Dick Bestwick is somewhat optimistic for the first time in his three seasons as football coach at the University of Virginia.
Bestwick is satisfied sufficiently with his first two years of reclamation to predict: "If we would get some of the bounces that went against us in the last two seasons, we could have a winning season."
That is a strong statement because Virginia fans do not expect winning seasons.The Cavaliers have accomplished such a feat only once in the past quarter century.
How much the Cavaliers improve off Bestwick's first two seasons (2-9 in 1976, 1-9-1 with six touchdowns in 1977) will depend on the aforementioned luck, injuries, how quickly young players mature at key positions and how much the other teams on the Virginia schedule have improved.
Bestwick cites the following reasons as to why he can be so optimistic:
Team speed. "It's the best since we've been here," he said. "Team speed is the essential difference between great teams, good teams, fair teams and poor teams. Today, everybody has athletes about the same size."
Last year Virginia's powerless-I offense lacked any outside threat. Opponents could gang up in the middle on the Cavalier and not worry about covering the corners.
As a result, Bestwick has junked the I-stack for the split-back veer formation. His two fastest athletes, sophomores Tommy Vigorito and Greg Taylor, are the starting backs and, with such a formation, the linemen will not have to hold their blocks as long.
In the switch, 1977 starting quarterback Chip Mark has dropped to No. 3 because his skills are not compatible with the option veer. The 1978 starter will be either Mickey Spady or Phil Spencer, both sophomores. How quickly each player matures will have a large bearing on the team's record, Bestwick said.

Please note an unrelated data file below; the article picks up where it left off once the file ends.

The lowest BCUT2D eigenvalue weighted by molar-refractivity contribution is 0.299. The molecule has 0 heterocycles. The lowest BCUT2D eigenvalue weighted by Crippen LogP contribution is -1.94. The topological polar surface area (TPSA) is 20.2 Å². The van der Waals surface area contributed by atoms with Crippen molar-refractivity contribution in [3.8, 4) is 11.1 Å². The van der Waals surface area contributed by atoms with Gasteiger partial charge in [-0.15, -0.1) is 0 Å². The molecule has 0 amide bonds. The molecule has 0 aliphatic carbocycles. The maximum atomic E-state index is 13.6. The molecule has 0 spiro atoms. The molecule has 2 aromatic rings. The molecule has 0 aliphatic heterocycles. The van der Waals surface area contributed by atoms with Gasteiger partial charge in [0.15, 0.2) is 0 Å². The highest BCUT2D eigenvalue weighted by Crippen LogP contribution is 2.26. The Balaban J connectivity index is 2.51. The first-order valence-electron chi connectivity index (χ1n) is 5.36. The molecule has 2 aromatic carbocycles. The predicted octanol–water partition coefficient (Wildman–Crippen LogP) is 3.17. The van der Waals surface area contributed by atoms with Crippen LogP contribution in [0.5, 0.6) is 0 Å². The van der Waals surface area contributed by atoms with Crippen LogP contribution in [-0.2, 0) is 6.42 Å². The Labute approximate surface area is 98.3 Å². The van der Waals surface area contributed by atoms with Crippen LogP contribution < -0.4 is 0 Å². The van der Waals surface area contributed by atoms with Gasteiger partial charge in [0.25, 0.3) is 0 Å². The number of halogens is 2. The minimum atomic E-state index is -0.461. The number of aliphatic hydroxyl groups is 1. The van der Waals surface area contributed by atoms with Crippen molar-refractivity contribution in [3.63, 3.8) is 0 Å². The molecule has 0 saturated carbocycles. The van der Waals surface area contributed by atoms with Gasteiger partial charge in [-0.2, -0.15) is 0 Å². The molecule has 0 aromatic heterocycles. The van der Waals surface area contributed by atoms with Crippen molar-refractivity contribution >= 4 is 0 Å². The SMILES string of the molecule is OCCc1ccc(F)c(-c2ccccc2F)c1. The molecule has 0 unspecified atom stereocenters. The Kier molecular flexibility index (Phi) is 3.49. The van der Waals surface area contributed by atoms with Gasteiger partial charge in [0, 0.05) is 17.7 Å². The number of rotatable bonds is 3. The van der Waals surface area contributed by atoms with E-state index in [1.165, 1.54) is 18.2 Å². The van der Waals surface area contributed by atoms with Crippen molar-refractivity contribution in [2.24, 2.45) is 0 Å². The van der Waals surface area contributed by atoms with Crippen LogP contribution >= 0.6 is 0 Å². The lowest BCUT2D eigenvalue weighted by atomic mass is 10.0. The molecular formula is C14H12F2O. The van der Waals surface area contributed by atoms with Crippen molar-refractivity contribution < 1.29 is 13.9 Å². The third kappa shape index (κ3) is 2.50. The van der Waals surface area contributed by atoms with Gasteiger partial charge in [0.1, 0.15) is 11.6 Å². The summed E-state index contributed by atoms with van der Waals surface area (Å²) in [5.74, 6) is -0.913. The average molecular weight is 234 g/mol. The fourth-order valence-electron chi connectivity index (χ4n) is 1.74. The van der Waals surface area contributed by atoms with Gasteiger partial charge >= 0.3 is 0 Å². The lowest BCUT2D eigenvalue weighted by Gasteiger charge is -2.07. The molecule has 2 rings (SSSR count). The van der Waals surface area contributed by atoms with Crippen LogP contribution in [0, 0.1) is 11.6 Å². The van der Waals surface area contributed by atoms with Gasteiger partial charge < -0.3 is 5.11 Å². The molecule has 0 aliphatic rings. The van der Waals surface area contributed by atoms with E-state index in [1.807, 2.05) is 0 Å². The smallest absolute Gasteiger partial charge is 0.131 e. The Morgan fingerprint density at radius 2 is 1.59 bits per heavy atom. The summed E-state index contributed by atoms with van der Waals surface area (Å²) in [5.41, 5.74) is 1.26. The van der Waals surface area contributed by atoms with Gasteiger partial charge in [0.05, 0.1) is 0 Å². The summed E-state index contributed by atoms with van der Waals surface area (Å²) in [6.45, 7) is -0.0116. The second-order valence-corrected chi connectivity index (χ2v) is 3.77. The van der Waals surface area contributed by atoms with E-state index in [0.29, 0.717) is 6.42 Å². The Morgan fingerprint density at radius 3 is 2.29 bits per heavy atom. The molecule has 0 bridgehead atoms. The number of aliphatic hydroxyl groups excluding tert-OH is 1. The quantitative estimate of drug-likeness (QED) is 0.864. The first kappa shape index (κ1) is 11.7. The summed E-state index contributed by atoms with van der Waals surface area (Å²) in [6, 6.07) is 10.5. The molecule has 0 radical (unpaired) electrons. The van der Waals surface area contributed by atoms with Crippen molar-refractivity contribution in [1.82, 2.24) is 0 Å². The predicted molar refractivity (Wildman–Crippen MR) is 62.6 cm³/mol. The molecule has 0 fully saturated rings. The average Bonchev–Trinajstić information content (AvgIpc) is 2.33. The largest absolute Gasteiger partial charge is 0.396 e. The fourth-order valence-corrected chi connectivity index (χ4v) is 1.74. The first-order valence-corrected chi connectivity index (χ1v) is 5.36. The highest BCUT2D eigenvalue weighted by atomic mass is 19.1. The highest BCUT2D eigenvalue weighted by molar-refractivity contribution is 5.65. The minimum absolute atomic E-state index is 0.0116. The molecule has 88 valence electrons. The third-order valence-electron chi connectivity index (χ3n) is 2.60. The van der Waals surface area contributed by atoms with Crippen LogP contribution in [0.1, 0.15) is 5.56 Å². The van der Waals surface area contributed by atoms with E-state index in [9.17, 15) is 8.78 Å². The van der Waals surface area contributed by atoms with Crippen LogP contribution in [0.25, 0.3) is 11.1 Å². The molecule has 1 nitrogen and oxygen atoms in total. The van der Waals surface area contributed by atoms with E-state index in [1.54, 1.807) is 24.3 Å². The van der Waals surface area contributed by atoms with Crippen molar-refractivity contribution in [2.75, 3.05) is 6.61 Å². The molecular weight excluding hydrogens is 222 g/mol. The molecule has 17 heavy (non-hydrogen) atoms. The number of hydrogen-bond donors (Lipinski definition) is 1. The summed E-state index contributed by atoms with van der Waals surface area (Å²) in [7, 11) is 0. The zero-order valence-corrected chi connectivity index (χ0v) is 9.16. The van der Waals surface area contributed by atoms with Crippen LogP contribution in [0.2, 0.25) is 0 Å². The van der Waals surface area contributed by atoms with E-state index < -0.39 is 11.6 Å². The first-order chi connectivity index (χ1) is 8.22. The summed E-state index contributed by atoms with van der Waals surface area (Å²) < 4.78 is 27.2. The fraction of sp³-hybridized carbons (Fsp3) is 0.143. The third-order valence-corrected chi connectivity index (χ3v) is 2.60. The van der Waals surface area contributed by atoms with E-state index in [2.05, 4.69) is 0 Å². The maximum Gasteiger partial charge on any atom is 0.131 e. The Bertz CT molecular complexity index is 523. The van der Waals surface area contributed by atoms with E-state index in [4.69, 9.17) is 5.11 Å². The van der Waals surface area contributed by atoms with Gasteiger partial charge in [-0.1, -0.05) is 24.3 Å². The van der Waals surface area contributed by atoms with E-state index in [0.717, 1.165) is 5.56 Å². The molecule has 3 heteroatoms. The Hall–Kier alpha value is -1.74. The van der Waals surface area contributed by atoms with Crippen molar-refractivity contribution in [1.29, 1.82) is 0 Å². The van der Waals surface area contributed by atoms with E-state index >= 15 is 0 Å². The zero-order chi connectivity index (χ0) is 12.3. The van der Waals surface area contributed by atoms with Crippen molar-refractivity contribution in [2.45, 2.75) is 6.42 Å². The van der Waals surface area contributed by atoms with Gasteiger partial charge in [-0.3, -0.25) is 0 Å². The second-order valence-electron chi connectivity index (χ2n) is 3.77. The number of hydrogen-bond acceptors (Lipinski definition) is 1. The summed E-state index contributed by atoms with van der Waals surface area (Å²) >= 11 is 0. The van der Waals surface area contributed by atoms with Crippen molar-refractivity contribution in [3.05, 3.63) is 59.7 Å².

Six all-conference candidates on defense. Like most downtrodden teams, the Cavaliers have a sprinkling of superior talent, but lack depth. Bestwick says those six are end Steve Potter, tackles Grant Hudson and Lee Browning, nose guard Mike Budd, safety Tony Blount and cornerback Derrick Glasper.
"We should be better defensively just because I expect a lot of improvement in the offense and our defense won't be on the field as long," Bestwick said. "We have to find adequate backup strength at linebacker and on the front line."
For the first time, Bestwick will not have to depend on freshmen to step in as starters. Nevertheless, this is a young Cavalier team, with as many as 11 sophomore starters likely and only two seniors, Browning and Glasper.
Attitude and conditioning. "There's not a fat boy on the team," Bestwick said. "We're bigger and stronger. It looks like the players are in great shape and the attitude's super. I'm very much encouraged."
Kicker Russ Henderson. Virginia's only all-ACC player a year ago, he got what coaches fondly call "hidden yardage" with his 42.5-yard average on 85 punts, by far the most of any punter in the NCAA top 20. In three seasons, Henderson's career average is 43.6 on 204 punts.
Henderson accounted for Virginia's only victory (12-10 over Virginia Tech) by kicking four field goals.
The schedule favors Virginia getting off to a good start with the first five games, in order, against Wake Forest, Navy, Army, VMI and Duke.
"Yes," acknowledged Bestwick. "But Army and Navy are supposed to be better and one magazine predicts a 9-1 record for VMI . . . And it remains to be seen what you can do against other teams on the field."